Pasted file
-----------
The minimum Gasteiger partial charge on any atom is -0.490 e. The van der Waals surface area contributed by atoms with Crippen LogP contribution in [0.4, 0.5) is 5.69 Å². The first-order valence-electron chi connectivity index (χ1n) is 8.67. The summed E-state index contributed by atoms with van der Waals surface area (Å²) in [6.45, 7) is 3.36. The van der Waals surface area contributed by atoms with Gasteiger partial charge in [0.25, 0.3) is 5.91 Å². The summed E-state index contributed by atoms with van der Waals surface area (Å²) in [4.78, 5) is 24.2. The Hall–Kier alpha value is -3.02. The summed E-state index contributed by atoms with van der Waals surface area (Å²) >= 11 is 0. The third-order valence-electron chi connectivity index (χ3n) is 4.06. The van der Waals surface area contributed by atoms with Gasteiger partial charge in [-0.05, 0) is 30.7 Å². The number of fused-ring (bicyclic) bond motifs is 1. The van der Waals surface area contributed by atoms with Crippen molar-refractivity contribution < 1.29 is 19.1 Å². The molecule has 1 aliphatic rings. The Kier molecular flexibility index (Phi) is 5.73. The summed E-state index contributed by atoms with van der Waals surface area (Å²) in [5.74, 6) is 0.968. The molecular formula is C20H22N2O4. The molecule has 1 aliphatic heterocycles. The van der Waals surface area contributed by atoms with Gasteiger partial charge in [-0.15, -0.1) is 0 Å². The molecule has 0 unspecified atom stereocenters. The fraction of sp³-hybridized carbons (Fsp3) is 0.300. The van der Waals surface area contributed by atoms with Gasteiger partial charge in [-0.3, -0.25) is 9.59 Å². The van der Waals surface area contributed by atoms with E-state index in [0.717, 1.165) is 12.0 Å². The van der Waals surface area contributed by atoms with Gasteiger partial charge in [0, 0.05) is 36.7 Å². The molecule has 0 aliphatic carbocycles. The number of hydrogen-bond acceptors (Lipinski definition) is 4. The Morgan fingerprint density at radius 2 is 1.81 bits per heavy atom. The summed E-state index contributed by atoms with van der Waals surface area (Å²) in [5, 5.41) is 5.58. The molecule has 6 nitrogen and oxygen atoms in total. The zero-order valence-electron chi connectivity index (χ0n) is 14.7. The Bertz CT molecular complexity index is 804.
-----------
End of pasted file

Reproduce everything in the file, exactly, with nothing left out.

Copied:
The minimum Gasteiger partial charge on any atom is -0.490 e. The van der Waals surface area contributed by atoms with Crippen LogP contribution in [0.4, 0.5) is 5.69 Å². The first-order valence-electron chi connectivity index (χ1n) is 8.67. The summed E-state index contributed by atoms with van der Waals surface area (Å²) in [6.45, 7) is 3.36. The van der Waals surface area contributed by atoms with Gasteiger partial charge in [0.25, 0.3) is 5.91 Å². The summed E-state index contributed by atoms with van der Waals surface area (Å²) in [4.78, 5) is 24.2. The Hall–Kier alpha value is -3.02. The summed E-state index contributed by atoms with van der Waals surface area (Å²) >= 11 is 0. The third-order valence-electron chi connectivity index (χ3n) is 4.06. The van der Waals surface area contributed by atoms with Gasteiger partial charge in [-0.05, 0) is 30.7 Å². The number of fused-ring (bicyclic) bond motifs is 1. The van der Waals surface area contributed by atoms with Crippen molar-refractivity contribution < 1.29 is 19.1 Å². The molecule has 1 aliphatic rings. The Kier molecular flexibility index (Phi) is 5.73. The summed E-state index contributed by atoms with van der Waals surface area (Å²) in [5.74, 6) is 0.968. The molecular formula is C20H22N2O4. The molecule has 1 aliphatic heterocycles. The van der Waals surface area contributed by atoms with Gasteiger partial charge in [-0.15, -0.1) is 0 Å². The molecule has 0 unspecified atom stereocenters. The fraction of sp³-hybridized carbons (Fsp3) is 0.300. The van der Waals surface area contributed by atoms with Gasteiger partial charge in [-0.3, -0.25) is 9.59 Å². The van der Waals surface area contributed by atoms with E-state index in [0.717, 1.165) is 12.0 Å². The van der Waals surface area contributed by atoms with Gasteiger partial charge in [0, 0.05) is 36.7 Å². The molecule has 0 aliphatic carbocycles. The number of hydrogen-bond acceptors (Lipinski definition) is 4. The Morgan fingerprint density at radius 2 is 1.81 bits per heavy atom. The summed E-state index contributed by atoms with van der Waals surface area (Å²) in [5, 5.41) is 5.58. The molecule has 6 nitrogen and oxygen atoms in total. The zero-order valence-electron chi connectivity index (χ0n) is 14.7. The Bertz CT molecular complexity index is 804.